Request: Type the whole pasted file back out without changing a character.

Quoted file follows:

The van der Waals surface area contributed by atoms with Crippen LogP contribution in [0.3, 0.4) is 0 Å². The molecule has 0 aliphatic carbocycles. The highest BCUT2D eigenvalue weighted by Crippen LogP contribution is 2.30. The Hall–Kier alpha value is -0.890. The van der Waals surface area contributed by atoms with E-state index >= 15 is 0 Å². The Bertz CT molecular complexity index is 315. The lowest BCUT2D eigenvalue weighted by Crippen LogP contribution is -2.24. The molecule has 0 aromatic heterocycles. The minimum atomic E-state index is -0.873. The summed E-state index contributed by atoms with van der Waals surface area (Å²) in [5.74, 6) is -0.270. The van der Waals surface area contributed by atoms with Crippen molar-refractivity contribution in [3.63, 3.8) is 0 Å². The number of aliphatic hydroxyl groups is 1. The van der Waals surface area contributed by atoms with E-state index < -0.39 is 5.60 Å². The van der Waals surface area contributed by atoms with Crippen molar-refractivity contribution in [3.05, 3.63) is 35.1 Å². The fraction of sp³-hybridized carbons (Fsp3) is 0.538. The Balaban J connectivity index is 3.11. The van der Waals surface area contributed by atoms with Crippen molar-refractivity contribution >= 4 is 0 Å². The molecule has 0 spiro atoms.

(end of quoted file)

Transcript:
The van der Waals surface area contributed by atoms with Crippen LogP contribution in [0.3, 0.4) is 0 Å². The molecule has 0 aliphatic carbocycles. The highest BCUT2D eigenvalue weighted by Crippen LogP contribution is 2.30. The Hall–Kier alpha value is -0.890. The van der Waals surface area contributed by atoms with E-state index >= 15 is 0 Å². The Bertz CT molecular complexity index is 315. The lowest BCUT2D eigenvalue weighted by Crippen LogP contribution is -2.24. The molecule has 0 aromatic heterocycles. The minimum atomic E-state index is -0.873. The summed E-state index contributed by atoms with van der Waals surface area (Å²) in [5.74, 6) is -0.270. The van der Waals surface area contributed by atoms with Crippen molar-refractivity contribution in [3.63, 3.8) is 0 Å². The number of aliphatic hydroxyl groups is 1. The van der Waals surface area contributed by atoms with E-state index < -0.39 is 5.60 Å². The van der Waals surface area contributed by atoms with Crippen molar-refractivity contribution in [3.05, 3.63) is 35.1 Å². The fraction of sp³-hybridized carbons (Fsp3) is 0.538. The Balaban J connectivity index is 3.11. The van der Waals surface area contributed by atoms with Crippen molar-refractivity contribution >= 4 is 0 Å². The molecule has 0 spiro atoms.